Mid-sized species, in general appearance similar to N. forelii  . Epimeral plates angular. Telson with three long apical spines, one lateral, and one dorsal spine per lobe. Propods of gnathopods I and II of rectangular shape, propodus of gnathopod II large when compared to body length and propodus I. Maxilla outer lobe with seven spiniform setae, the inner four comb-like with long subapical denticles, the remaining three spines with one such denticle. Uropod I inner ramus slightly shorter than outer ramus; uropod II inner ramus slightly longer than outer ramus. Uropod III distal article elongated in males, as long as 0.5 times proximal article.

Description

(based on dissected specimens).Head and trunk (Fig. 3). Body length up to 9.2 mm. Head length approximately 10% of body length; rostrum absent. Pereonites I–VI without setae, pereonite VII with one seta ventro-posteriorly.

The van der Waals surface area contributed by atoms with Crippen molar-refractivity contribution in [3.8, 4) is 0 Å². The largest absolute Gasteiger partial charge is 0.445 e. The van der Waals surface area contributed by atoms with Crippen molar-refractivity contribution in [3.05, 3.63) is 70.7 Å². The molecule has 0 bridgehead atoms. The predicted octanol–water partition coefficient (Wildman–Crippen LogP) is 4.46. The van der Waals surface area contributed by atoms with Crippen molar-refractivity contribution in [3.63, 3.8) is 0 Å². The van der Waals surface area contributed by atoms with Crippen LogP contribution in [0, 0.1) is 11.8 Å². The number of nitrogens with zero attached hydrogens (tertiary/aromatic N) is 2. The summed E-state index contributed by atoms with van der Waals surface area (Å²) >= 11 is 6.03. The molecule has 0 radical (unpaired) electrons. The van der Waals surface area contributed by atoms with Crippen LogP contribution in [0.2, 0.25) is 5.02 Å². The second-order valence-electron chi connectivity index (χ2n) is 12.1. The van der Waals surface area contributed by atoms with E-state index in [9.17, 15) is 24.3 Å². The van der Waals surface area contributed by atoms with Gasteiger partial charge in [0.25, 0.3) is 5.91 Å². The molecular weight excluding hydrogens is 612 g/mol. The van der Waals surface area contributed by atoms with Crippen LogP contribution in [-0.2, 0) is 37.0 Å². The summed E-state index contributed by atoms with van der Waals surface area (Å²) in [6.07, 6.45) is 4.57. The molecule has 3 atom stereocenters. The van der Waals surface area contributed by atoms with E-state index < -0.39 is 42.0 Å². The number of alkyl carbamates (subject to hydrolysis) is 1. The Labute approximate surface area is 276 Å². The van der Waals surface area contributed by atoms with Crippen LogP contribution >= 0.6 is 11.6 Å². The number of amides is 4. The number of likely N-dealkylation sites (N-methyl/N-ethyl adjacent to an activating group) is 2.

Pleonites I–III with up to four setae along the entire respective dorso-posterior margins. Epimeral plate II only slightly inclined, posterior and ventral margins slightly convex; ventro-postero-distal corner distinct; two spines along ventral margin; three to six setae along posterior margin. Epimeral plate III inclined, posterior and ventral margin concave and convex, respectively; ventro-postero-distal corner distinct but not produced; two to three spiniform setae along ventral margin; four to five thin setae along posterior margin.

Urosomite I postero-dorso-laterally with one slender and flexible seta; urosomite II postero-dorso-laterally with one strong spiniform setae accompanied with one slender and flexible seta; urosomite III without setae. At the base of uropod I, a single strong spiniform seta.